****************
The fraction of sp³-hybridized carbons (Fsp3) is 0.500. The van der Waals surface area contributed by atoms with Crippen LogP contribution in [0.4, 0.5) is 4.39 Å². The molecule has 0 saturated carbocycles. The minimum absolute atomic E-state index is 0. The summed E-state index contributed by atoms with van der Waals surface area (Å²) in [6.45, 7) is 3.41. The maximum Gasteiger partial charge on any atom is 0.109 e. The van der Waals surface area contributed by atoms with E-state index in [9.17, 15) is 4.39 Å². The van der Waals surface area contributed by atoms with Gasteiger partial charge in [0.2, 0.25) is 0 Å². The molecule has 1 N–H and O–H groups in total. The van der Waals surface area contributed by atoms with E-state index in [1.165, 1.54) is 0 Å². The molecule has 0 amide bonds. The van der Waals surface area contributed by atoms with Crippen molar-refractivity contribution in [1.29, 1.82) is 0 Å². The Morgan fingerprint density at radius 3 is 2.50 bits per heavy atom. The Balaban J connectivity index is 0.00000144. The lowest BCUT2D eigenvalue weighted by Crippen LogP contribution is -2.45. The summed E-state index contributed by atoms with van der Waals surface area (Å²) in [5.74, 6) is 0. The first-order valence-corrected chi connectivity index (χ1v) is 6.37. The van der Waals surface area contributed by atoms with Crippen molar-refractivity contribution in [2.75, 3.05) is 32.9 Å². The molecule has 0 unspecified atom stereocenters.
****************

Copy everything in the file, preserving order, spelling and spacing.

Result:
The fraction of sp³-hybridized carbons (Fsp3) is 0.500. The van der Waals surface area contributed by atoms with Crippen LogP contribution in [0.4, 0.5) is 4.39 Å². The molecule has 0 saturated carbocycles. The minimum absolute atomic E-state index is 0. The summed E-state index contributed by atoms with van der Waals surface area (Å²) in [6.45, 7) is 3.41. The maximum Gasteiger partial charge on any atom is 0.109 e. The van der Waals surface area contributed by atoms with E-state index in [9.17, 15) is 4.39 Å². The van der Waals surface area contributed by atoms with Gasteiger partial charge in [0.2, 0.25) is 0 Å². The molecule has 1 N–H and O–H groups in total. The van der Waals surface area contributed by atoms with E-state index in [1.165, 1.54) is 0 Å². The molecule has 0 amide bonds. The van der Waals surface area contributed by atoms with Crippen molar-refractivity contribution in [1.29, 1.82) is 0 Å². The Morgan fingerprint density at radius 3 is 2.50 bits per heavy atom. The Balaban J connectivity index is 0.00000144. The lowest BCUT2D eigenvalue weighted by Crippen LogP contribution is -2.45. The summed E-state index contributed by atoms with van der Waals surface area (Å²) in [5.74, 6) is 0. The first-order valence-corrected chi connectivity index (χ1v) is 6.37. The van der Waals surface area contributed by atoms with Crippen molar-refractivity contribution in [2.75, 3.05) is 32.9 Å². The molecule has 0 unspecified atom stereocenters.